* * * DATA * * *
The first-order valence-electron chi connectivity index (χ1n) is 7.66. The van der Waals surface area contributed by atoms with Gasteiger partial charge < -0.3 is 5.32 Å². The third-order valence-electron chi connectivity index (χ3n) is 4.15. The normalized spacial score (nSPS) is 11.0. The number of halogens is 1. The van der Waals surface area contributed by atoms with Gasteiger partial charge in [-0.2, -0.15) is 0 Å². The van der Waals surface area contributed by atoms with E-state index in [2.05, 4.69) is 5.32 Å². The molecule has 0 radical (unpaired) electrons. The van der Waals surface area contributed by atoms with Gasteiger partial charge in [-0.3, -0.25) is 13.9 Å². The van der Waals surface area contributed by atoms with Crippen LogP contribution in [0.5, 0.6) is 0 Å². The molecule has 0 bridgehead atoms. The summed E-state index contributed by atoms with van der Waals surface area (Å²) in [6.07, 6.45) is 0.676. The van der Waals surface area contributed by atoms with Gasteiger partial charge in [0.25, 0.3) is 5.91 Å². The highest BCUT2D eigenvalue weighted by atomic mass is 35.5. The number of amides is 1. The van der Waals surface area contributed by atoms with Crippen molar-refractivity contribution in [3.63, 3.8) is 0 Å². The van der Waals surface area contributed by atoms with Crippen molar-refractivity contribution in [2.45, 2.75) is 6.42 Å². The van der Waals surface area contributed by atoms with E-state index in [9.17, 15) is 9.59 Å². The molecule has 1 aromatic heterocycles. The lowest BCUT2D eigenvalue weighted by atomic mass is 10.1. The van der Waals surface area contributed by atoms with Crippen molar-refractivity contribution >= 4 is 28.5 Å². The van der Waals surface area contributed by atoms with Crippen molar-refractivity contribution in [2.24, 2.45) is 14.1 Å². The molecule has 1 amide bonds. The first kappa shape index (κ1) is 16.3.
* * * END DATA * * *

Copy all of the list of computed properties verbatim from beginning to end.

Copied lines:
The first-order valence-electron chi connectivity index (χ1n) is 7.66. The van der Waals surface area contributed by atoms with Gasteiger partial charge < -0.3 is 5.32 Å². The third-order valence-electron chi connectivity index (χ3n) is 4.15. The normalized spacial score (nSPS) is 11.0. The number of halogens is 1. The van der Waals surface area contributed by atoms with Gasteiger partial charge in [-0.2, -0.15) is 0 Å². The van der Waals surface area contributed by atoms with E-state index in [2.05, 4.69) is 5.32 Å². The molecule has 0 radical (unpaired) electrons. The van der Waals surface area contributed by atoms with Gasteiger partial charge in [-0.3, -0.25) is 13.9 Å². The van der Waals surface area contributed by atoms with Crippen LogP contribution in [0.5, 0.6) is 0 Å². The molecule has 0 bridgehead atoms. The summed E-state index contributed by atoms with van der Waals surface area (Å²) in [6.07, 6.45) is 0.676. The van der Waals surface area contributed by atoms with Gasteiger partial charge in [0.25, 0.3) is 5.91 Å². The highest BCUT2D eigenvalue weighted by atomic mass is 35.5. The number of amides is 1. The van der Waals surface area contributed by atoms with Crippen molar-refractivity contribution in [3.63, 3.8) is 0 Å². The van der Waals surface area contributed by atoms with Crippen molar-refractivity contribution in [2.45, 2.75) is 6.42 Å². The van der Waals surface area contributed by atoms with E-state index in [9.17, 15) is 9.59 Å². The molecule has 1 aromatic heterocycles. The lowest BCUT2D eigenvalue weighted by atomic mass is 10.1. The van der Waals surface area contributed by atoms with Crippen molar-refractivity contribution >= 4 is 28.5 Å². The van der Waals surface area contributed by atoms with Crippen molar-refractivity contribution in [2.24, 2.45) is 14.1 Å². The molecule has 1 amide bonds. The first kappa shape index (κ1) is 16.3.